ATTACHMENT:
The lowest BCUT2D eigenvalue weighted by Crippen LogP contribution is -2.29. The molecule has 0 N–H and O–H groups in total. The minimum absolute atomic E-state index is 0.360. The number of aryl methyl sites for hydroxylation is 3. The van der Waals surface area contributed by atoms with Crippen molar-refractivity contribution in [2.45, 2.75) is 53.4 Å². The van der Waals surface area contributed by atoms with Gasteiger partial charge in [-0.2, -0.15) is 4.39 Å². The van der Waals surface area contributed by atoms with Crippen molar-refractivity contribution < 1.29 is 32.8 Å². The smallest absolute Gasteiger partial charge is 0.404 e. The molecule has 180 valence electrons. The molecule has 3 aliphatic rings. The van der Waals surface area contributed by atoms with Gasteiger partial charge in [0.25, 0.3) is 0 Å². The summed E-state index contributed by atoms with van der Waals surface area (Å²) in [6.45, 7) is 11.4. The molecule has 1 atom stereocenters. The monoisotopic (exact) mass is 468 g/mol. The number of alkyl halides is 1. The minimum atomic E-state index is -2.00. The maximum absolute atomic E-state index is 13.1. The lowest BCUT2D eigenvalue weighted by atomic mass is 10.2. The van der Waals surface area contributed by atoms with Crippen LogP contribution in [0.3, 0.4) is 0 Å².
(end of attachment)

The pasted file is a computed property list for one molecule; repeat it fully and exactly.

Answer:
The lowest BCUT2D eigenvalue weighted by Crippen LogP contribution is -2.29. The molecule has 0 N–H and O–H groups in total. The minimum absolute atomic E-state index is 0.360. The number of aryl methyl sites for hydroxylation is 3. The van der Waals surface area contributed by atoms with Crippen molar-refractivity contribution in [2.45, 2.75) is 53.4 Å². The van der Waals surface area contributed by atoms with Gasteiger partial charge in [-0.2, -0.15) is 4.39 Å². The van der Waals surface area contributed by atoms with Crippen molar-refractivity contribution < 1.29 is 32.8 Å². The smallest absolute Gasteiger partial charge is 0.404 e. The molecule has 180 valence electrons. The molecule has 3 aliphatic rings. The van der Waals surface area contributed by atoms with Gasteiger partial charge in [0.25, 0.3) is 0 Å². The summed E-state index contributed by atoms with van der Waals surface area (Å²) in [6.45, 7) is 11.4. The molecule has 1 atom stereocenters. The monoisotopic (exact) mass is 468 g/mol. The number of alkyl halides is 1. The minimum atomic E-state index is -2.00. The maximum absolute atomic E-state index is 13.1. The lowest BCUT2D eigenvalue weighted by atomic mass is 10.2. The van der Waals surface area contributed by atoms with Crippen LogP contribution in [0.3, 0.4) is 0 Å².